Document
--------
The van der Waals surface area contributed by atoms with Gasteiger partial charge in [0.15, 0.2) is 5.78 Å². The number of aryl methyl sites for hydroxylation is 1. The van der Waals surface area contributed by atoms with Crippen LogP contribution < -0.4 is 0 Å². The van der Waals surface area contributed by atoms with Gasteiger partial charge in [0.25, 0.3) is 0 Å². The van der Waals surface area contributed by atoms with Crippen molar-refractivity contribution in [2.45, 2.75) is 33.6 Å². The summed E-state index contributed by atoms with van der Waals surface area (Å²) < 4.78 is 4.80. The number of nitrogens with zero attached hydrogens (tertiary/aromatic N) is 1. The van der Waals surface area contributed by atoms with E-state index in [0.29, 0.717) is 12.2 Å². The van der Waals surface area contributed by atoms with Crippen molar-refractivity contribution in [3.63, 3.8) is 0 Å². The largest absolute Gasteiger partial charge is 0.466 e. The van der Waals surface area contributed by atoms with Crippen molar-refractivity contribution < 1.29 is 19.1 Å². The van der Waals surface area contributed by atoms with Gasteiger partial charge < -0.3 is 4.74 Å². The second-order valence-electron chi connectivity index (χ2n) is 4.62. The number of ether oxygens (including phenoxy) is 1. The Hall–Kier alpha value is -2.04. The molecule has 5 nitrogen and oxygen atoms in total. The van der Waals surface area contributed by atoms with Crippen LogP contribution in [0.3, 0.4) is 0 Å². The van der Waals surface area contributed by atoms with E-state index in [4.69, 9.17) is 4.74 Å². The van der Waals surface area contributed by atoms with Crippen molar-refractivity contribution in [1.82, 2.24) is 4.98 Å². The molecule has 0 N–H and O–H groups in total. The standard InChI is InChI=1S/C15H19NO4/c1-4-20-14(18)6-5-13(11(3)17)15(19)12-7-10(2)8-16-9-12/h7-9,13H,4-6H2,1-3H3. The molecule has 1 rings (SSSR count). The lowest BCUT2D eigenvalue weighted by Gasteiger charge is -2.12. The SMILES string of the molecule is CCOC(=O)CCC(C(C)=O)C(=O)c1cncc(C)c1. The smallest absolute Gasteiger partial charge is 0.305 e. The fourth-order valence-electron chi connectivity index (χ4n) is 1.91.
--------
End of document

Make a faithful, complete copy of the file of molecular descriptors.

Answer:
The van der Waals surface area contributed by atoms with Gasteiger partial charge in [0.15, 0.2) is 5.78 Å². The number of aryl methyl sites for hydroxylation is 1. The van der Waals surface area contributed by atoms with Crippen LogP contribution < -0.4 is 0 Å². The van der Waals surface area contributed by atoms with Gasteiger partial charge in [0.25, 0.3) is 0 Å². The van der Waals surface area contributed by atoms with Crippen molar-refractivity contribution in [2.45, 2.75) is 33.6 Å². The summed E-state index contributed by atoms with van der Waals surface area (Å²) < 4.78 is 4.80. The number of nitrogens with zero attached hydrogens (tertiary/aromatic N) is 1. The van der Waals surface area contributed by atoms with E-state index in [0.29, 0.717) is 12.2 Å². The van der Waals surface area contributed by atoms with Crippen molar-refractivity contribution in [3.63, 3.8) is 0 Å². The largest absolute Gasteiger partial charge is 0.466 e. The van der Waals surface area contributed by atoms with Crippen molar-refractivity contribution < 1.29 is 19.1 Å². The van der Waals surface area contributed by atoms with Gasteiger partial charge < -0.3 is 4.74 Å². The second-order valence-electron chi connectivity index (χ2n) is 4.62. The number of ether oxygens (including phenoxy) is 1. The Hall–Kier alpha value is -2.04. The molecule has 5 nitrogen and oxygen atoms in total. The van der Waals surface area contributed by atoms with Crippen LogP contribution in [0.3, 0.4) is 0 Å². The van der Waals surface area contributed by atoms with E-state index in [4.69, 9.17) is 4.74 Å². The van der Waals surface area contributed by atoms with Crippen molar-refractivity contribution in [1.82, 2.24) is 4.98 Å². The molecule has 0 N–H and O–H groups in total. The standard InChI is InChI=1S/C15H19NO4/c1-4-20-14(18)6-5-13(11(3)17)15(19)12-7-10(2)8-16-9-12/h7-9,13H,4-6H2,1-3H3. The molecule has 1 rings (SSSR count). The lowest BCUT2D eigenvalue weighted by Gasteiger charge is -2.12. The SMILES string of the molecule is CCOC(=O)CCC(C(C)=O)C(=O)c1cncc(C)c1. The smallest absolute Gasteiger partial charge is 0.305 e. The fourth-order valence-electron chi connectivity index (χ4n) is 1.91.